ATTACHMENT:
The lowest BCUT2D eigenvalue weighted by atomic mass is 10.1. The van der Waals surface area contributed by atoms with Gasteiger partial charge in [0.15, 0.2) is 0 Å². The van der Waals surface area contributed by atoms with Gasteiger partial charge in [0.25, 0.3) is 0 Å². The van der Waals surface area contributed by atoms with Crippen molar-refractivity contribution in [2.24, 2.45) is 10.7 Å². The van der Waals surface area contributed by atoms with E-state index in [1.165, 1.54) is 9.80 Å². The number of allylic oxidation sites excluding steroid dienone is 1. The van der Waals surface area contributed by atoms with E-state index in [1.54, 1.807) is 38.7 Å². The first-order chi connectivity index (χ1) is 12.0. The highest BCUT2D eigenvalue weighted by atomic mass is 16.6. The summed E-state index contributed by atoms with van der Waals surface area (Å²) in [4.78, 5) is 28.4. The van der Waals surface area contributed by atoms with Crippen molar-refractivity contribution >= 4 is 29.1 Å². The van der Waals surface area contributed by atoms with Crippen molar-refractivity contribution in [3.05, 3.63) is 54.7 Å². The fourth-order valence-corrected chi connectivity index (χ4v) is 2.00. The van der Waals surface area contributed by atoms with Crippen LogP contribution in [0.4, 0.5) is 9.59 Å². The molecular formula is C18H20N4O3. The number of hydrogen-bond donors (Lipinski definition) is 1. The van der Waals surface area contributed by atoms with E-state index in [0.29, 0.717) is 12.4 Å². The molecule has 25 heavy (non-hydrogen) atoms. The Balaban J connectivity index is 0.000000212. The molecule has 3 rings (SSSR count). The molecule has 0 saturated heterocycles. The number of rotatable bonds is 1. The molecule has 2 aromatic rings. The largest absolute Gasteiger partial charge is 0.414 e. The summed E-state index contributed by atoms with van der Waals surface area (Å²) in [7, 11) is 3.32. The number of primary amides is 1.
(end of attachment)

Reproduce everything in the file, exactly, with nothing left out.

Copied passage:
The lowest BCUT2D eigenvalue weighted by atomic mass is 10.1. The van der Waals surface area contributed by atoms with Gasteiger partial charge in [0.15, 0.2) is 0 Å². The van der Waals surface area contributed by atoms with Gasteiger partial charge in [0.25, 0.3) is 0 Å². The van der Waals surface area contributed by atoms with Crippen molar-refractivity contribution in [2.24, 2.45) is 10.7 Å². The van der Waals surface area contributed by atoms with E-state index in [1.165, 1.54) is 9.80 Å². The number of allylic oxidation sites excluding steroid dienone is 1. The van der Waals surface area contributed by atoms with E-state index in [1.54, 1.807) is 38.7 Å². The first-order chi connectivity index (χ1) is 12.0. The highest BCUT2D eigenvalue weighted by atomic mass is 16.6. The summed E-state index contributed by atoms with van der Waals surface area (Å²) in [4.78, 5) is 28.4. The van der Waals surface area contributed by atoms with Crippen molar-refractivity contribution >= 4 is 29.1 Å². The van der Waals surface area contributed by atoms with Crippen molar-refractivity contribution in [3.05, 3.63) is 54.7 Å². The fourth-order valence-corrected chi connectivity index (χ4v) is 2.00. The van der Waals surface area contributed by atoms with Crippen LogP contribution in [0.4, 0.5) is 9.59 Å². The molecular formula is C18H20N4O3. The number of hydrogen-bond donors (Lipinski definition) is 1. The van der Waals surface area contributed by atoms with E-state index in [0.29, 0.717) is 12.4 Å². The molecule has 25 heavy (non-hydrogen) atoms. The Balaban J connectivity index is 0.000000212. The molecule has 3 rings (SSSR count). The molecule has 0 saturated heterocycles. The number of rotatable bonds is 1. The molecule has 2 aromatic rings. The largest absolute Gasteiger partial charge is 0.414 e. The summed E-state index contributed by atoms with van der Waals surface area (Å²) in [7, 11) is 3.32. The number of primary amides is 1.